Benitez seemingly proves that, despite the various racial and ethnic differences and the infighting this has supposedly caused within his squad, their education in Shakespeare has led them to a point beyond which they’ll be able to cast off their differences and function as a single, consolidated force. As James Remar’s character, a put-upon officer with a heart of gold, puts it early in the film “Everybody’s got a story.” The trick is to unify these stories through a common language, provided here by the bard. Everyone, including DeVito’s Bill Rago, can learn, through Shakespeare, to serve their higher power, thus indicating the strangely conservative politics of the film: soldiers and educators exist on the same traditional or essential level, while businessmen in the private sector are soulless scum edging each other out even as they innovate.
Good Hal Hunting
Shakespeare, specifically Henry V, functions as a threshold of sorts again in Good Will Hunting, another educational breakthrough narrative. Matt Damon plays Will Hunting, a genius, self-educated but temperamentally unstable young man from south Boston. A mathematics professor at MIT—the institution where Will works on the custodial staff—catches Will solving a complex problem and decides to take the young man under his wing, on the condition that Hunting attend therapy sessions with Robin Williams, another jaded academic figure who teaches at a community college.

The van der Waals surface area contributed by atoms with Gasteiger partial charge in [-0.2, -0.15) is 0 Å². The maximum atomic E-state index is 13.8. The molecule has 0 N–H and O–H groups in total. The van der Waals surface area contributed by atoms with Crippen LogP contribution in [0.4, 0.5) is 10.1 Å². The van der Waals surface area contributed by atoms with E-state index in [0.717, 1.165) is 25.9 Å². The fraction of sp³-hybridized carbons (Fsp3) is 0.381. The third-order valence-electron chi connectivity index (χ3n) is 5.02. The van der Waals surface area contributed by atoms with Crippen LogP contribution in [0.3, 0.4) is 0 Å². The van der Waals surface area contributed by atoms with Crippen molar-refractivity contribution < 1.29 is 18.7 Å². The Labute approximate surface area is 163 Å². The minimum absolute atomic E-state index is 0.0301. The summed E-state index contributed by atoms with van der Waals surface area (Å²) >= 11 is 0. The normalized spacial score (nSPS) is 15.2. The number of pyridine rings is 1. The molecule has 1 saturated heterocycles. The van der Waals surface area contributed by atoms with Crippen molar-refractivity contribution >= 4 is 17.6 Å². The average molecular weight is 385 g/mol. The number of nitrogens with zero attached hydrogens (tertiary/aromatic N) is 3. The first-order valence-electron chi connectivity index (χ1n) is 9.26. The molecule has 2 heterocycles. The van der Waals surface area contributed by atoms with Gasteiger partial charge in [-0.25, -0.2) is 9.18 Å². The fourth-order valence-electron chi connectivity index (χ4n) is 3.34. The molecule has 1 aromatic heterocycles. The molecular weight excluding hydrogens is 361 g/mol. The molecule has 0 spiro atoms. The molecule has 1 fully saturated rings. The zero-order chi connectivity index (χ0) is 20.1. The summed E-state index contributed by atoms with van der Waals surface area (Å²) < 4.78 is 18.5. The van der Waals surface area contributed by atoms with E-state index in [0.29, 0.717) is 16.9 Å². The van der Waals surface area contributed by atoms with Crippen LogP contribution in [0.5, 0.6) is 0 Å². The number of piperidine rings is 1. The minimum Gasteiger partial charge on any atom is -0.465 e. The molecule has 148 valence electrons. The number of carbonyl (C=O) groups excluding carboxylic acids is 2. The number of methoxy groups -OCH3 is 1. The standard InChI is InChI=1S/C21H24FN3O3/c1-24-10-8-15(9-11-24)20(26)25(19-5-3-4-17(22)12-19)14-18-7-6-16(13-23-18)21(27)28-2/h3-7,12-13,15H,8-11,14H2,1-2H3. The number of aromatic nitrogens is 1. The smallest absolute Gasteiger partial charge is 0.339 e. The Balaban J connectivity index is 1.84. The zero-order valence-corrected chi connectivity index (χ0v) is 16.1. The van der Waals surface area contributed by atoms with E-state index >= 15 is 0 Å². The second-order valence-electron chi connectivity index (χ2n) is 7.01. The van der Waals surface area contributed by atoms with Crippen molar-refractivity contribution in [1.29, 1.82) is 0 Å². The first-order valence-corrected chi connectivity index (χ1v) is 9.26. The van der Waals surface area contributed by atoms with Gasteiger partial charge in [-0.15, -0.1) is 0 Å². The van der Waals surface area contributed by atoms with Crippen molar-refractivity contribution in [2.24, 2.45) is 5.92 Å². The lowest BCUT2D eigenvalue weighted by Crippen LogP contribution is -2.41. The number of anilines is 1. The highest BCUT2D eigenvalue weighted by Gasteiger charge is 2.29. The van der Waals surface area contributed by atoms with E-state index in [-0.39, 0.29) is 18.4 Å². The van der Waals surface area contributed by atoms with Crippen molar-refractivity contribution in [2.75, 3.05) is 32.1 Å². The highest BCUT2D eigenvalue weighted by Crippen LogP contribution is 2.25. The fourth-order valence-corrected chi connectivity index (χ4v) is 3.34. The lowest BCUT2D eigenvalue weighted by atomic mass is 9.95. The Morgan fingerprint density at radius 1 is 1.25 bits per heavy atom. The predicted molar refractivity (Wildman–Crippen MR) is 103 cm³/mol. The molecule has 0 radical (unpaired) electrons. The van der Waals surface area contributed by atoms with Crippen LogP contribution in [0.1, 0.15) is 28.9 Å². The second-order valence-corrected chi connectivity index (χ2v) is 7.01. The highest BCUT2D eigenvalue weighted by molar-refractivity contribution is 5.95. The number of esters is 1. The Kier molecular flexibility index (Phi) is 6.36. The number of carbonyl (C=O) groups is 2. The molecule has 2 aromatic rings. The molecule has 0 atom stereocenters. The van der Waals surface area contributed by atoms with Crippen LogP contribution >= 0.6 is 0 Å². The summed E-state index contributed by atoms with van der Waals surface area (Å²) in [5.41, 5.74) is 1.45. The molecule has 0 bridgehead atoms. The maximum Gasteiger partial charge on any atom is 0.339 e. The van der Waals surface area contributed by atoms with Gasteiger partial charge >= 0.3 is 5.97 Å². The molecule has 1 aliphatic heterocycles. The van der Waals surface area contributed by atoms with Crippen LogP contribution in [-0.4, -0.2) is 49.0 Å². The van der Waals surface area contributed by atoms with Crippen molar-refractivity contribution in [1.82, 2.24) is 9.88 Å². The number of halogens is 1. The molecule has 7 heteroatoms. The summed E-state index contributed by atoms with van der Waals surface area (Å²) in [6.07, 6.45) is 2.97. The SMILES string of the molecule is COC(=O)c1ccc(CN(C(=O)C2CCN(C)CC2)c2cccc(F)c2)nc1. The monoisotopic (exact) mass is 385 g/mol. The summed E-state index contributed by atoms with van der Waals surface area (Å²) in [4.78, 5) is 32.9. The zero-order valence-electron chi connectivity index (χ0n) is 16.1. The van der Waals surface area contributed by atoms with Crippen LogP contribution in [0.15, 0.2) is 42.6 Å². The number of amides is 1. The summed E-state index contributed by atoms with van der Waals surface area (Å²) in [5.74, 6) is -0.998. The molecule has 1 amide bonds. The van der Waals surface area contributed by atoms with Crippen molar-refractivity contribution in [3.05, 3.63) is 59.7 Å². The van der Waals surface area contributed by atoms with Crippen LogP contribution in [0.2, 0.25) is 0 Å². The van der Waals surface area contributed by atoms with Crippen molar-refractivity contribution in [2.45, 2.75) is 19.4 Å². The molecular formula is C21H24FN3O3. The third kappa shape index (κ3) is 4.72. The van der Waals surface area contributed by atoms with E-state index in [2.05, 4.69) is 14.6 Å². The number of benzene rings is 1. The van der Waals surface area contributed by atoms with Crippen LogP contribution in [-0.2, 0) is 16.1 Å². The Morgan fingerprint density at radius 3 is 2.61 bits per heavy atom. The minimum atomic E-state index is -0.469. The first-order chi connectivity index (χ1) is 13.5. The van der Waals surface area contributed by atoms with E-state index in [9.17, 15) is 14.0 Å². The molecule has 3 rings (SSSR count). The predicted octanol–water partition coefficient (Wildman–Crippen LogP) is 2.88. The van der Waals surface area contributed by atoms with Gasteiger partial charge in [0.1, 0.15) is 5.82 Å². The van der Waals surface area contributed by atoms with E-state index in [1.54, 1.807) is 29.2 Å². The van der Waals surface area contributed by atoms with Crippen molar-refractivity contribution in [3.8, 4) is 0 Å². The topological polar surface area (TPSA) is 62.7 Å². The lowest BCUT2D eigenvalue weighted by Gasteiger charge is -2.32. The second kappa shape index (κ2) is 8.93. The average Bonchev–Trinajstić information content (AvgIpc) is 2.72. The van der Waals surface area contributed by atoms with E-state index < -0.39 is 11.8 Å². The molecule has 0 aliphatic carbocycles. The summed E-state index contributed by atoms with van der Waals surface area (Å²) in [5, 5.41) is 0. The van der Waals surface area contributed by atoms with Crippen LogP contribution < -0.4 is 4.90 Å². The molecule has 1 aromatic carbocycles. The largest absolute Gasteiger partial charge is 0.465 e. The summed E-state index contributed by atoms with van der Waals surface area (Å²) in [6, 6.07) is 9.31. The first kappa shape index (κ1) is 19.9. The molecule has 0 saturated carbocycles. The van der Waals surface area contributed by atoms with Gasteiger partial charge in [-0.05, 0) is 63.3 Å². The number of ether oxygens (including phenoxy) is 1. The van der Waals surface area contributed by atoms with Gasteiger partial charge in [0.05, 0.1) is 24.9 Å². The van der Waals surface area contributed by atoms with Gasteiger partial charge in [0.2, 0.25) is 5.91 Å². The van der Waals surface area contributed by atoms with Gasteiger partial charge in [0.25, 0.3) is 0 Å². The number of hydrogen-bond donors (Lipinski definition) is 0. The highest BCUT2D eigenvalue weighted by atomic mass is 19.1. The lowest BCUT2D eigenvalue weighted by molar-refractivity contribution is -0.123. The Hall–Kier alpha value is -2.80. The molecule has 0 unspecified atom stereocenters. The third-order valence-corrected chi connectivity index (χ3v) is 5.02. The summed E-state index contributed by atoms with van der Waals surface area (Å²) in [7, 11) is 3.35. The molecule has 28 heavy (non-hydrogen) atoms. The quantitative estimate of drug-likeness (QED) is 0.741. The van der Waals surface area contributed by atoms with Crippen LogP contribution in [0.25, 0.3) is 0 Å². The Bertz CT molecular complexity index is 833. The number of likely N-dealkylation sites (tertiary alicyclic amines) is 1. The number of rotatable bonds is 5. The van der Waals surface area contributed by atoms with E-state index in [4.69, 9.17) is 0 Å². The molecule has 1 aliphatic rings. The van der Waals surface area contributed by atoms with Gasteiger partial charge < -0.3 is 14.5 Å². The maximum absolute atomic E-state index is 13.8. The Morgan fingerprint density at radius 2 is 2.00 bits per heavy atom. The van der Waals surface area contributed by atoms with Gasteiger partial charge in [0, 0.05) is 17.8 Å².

“Good Will Hunting” Video Transcript
Williams’ character has a hard time breaking through to Will initially: the young man is too smart, too savvy; however, Williams soon realizes that Will’s knowledge all comes from extensive time at the library, that the young man’s absorptive literary tendencies function as a defense mechanism, a way to remain hidden behind so many accumulated commonplaces and recitations. Williams, on the other hand, fought in Vietnam, lost a wife to cancer, has lived a life in addition to his strong literary background. During one of their sessions, the two characters meet in the Boston Public Garden, away from institutions and bookshelves. Overlooking the water, Williams states:
You’re a tough kid. And I’d ask you about war, you’d probably throw Shakespeare at me, right, “once more unto the breach dear friends.” But you’ve never been near one. You’ve never held your best friend’s head in your lap, watch him gasp his last breath looking to you for help.
Shakespeare’s line here represents a romanticized notion of war, a feigned, literary, and rhetorical masculinity that has no bearing on the real experiences of the battlefield. Williams continues: